Goldcorp Inc. [G-TSX; GG-NYSE] has warned that it will soon be forced to suspend production at its flagship Penasquito Mine in Mexico. This is because access to the mine has been blocked for 12 days by transporters and local residents.
In a warning that was published in local newspaper, Goldcorp said it will soon be “inevitable that the production of the mine will be suspended, which would put at risk the stability of thousands of Zacatecan families.” The warning was signed by Goldcorp director of public affairs Michael Harvey.
Published reports say the blockade follows a dispute over the transportation of concentrates from the mine site.
Goldcorp shares eased 1.92% or $0.36 to $18.38 on Friday. The 52-week range is $19.32 and $15.
Penasquito is a large scale open pit operation in northwest Mexico about 780 km northwest of Mexico City. It produces gold, silver, lead and zinc. Having produced 476,000 ounces of gold last year at an all-in sustaining cost of US$370/oz, the mine accounts for 18% of Goldcorp’s total production.
According to Goldcorp, it has 3,500 employees and contractors on the payroll. The company has said Penasquito is an important part of its overall plans to increase production by 20% by 2021.
Goldcorp hopes to achieve that goal by spending $420 million to improve the processing facilities. For example, a Pyrite Leach Project aims to make processing higher carbon sulphide ore more efficient, and recover 40% of the gold that currently sits in the tailings as waste.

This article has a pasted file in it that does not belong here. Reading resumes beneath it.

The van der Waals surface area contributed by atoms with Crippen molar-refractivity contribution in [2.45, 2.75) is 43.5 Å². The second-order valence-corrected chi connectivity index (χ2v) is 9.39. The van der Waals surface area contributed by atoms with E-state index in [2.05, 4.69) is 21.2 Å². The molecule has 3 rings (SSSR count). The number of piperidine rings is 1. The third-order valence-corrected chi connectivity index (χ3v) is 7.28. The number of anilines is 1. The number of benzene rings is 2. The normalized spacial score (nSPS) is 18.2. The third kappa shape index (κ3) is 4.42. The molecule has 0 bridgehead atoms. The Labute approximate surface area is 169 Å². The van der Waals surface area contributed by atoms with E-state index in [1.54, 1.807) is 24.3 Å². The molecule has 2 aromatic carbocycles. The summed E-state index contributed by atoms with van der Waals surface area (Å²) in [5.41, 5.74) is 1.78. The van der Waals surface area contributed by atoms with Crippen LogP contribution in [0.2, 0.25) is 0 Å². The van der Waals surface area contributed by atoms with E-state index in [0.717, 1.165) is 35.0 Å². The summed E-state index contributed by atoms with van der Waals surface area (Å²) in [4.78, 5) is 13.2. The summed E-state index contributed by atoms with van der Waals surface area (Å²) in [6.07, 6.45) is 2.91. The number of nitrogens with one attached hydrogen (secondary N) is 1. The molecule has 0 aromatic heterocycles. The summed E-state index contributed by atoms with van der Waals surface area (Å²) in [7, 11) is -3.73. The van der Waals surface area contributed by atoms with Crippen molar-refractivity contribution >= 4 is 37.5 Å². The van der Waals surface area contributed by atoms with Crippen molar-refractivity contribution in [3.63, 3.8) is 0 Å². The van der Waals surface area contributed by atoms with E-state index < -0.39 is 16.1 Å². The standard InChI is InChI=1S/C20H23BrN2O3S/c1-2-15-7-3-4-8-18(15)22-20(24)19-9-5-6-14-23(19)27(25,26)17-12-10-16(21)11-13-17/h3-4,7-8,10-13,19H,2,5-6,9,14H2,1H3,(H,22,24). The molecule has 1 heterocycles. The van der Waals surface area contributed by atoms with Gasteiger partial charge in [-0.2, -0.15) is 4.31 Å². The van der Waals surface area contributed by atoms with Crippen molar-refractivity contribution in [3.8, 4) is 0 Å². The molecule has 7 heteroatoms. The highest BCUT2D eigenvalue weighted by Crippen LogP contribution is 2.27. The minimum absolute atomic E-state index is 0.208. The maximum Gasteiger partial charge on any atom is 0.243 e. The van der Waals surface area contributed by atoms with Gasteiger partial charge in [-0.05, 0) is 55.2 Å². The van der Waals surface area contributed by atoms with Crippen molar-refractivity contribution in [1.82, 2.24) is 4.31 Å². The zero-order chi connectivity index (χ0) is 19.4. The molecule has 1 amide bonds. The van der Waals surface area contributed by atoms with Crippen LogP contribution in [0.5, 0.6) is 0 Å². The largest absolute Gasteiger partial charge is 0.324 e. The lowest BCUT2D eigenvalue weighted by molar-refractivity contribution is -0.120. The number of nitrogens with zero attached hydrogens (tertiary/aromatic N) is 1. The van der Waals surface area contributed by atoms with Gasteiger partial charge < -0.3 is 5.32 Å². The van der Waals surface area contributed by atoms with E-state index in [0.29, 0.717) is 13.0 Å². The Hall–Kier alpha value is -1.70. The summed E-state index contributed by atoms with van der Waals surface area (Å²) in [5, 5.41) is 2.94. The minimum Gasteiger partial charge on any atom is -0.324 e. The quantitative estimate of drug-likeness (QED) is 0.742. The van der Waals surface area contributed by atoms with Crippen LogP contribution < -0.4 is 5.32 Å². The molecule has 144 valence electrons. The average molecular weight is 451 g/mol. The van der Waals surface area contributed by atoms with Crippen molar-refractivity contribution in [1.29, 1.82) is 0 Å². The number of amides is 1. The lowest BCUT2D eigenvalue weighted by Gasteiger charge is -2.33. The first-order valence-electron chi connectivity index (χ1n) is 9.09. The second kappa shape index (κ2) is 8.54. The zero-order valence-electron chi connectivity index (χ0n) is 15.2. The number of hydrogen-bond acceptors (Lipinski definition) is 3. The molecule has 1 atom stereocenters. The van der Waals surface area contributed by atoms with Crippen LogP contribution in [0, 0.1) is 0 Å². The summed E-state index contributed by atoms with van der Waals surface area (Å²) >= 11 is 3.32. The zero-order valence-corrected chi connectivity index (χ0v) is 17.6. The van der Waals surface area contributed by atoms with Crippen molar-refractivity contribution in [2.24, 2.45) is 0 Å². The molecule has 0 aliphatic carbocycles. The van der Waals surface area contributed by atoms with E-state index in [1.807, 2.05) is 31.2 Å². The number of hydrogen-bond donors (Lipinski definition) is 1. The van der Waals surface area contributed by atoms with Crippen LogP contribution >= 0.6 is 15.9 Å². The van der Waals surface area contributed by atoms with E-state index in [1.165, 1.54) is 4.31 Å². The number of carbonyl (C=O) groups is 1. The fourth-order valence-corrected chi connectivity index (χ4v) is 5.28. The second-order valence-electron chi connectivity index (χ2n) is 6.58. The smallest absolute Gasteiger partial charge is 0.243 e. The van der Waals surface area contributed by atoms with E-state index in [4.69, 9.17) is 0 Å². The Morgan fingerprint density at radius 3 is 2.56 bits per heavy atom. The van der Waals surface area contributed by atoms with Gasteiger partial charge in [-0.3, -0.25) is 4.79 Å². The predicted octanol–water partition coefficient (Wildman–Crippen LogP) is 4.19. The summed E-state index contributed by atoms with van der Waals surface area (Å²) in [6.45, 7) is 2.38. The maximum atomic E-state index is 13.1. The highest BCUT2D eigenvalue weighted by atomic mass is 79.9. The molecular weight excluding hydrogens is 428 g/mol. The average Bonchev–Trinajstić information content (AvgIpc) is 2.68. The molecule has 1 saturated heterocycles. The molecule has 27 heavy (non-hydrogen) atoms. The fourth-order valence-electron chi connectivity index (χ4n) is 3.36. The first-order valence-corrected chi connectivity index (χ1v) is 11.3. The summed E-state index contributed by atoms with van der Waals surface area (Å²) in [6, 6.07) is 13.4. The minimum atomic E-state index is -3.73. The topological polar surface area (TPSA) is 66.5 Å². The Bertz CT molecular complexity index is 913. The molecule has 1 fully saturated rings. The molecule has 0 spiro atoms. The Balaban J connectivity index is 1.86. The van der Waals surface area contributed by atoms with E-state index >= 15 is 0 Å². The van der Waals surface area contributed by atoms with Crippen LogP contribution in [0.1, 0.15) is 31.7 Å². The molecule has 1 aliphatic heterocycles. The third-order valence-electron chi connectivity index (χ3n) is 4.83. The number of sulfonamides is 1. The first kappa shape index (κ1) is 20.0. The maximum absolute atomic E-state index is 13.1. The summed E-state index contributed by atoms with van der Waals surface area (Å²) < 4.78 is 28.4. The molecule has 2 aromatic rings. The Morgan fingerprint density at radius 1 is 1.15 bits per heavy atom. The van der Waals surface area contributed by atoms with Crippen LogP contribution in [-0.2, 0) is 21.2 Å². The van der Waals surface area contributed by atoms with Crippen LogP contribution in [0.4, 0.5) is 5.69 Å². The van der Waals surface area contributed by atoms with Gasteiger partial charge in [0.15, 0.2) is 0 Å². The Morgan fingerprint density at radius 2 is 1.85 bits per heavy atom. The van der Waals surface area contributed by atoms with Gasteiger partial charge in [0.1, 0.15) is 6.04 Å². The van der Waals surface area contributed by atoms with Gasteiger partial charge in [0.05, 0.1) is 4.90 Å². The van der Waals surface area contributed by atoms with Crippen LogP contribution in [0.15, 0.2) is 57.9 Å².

The company is also developing a second open pit, Chile Colorado, to gain access to gold and other metals at the site.
As well, the company plans to mine higher gold grades in the Penasco pit area.
Meanwhile, news that Goldcorp has threatened to suspend production is the latest in a series of incidents involving mining companies and local residents Latin America.
Pan American Silver Corp. [PAAS-TSX, NASDAQ] recently announced that the security situation at its Dolores Mine in Mexico has improved following increased patrols and enforcement by Mexican Authorities.
In late May 2018, the company reduced activities on site, including underground and open pit mining and leach pad expansion. The company said these steps followed security incidents along the access roads being used to transport personnel and materials to and from the Dolores Mine.
It did not elaborate.
Back in late April, Pan American suspended operations at its Huaron Mine in Peru as a result of road blockades instituted by members of the nearby Huayllay community. Pan American said the community members were demanding compensation from the company for alleged impacts to the community land, as well as additional service contracts for construction work, haulage and material supply at the mine.
The brief suspension, which has since been lifted, will not impact the company’ production guidance for 2018, analysts said.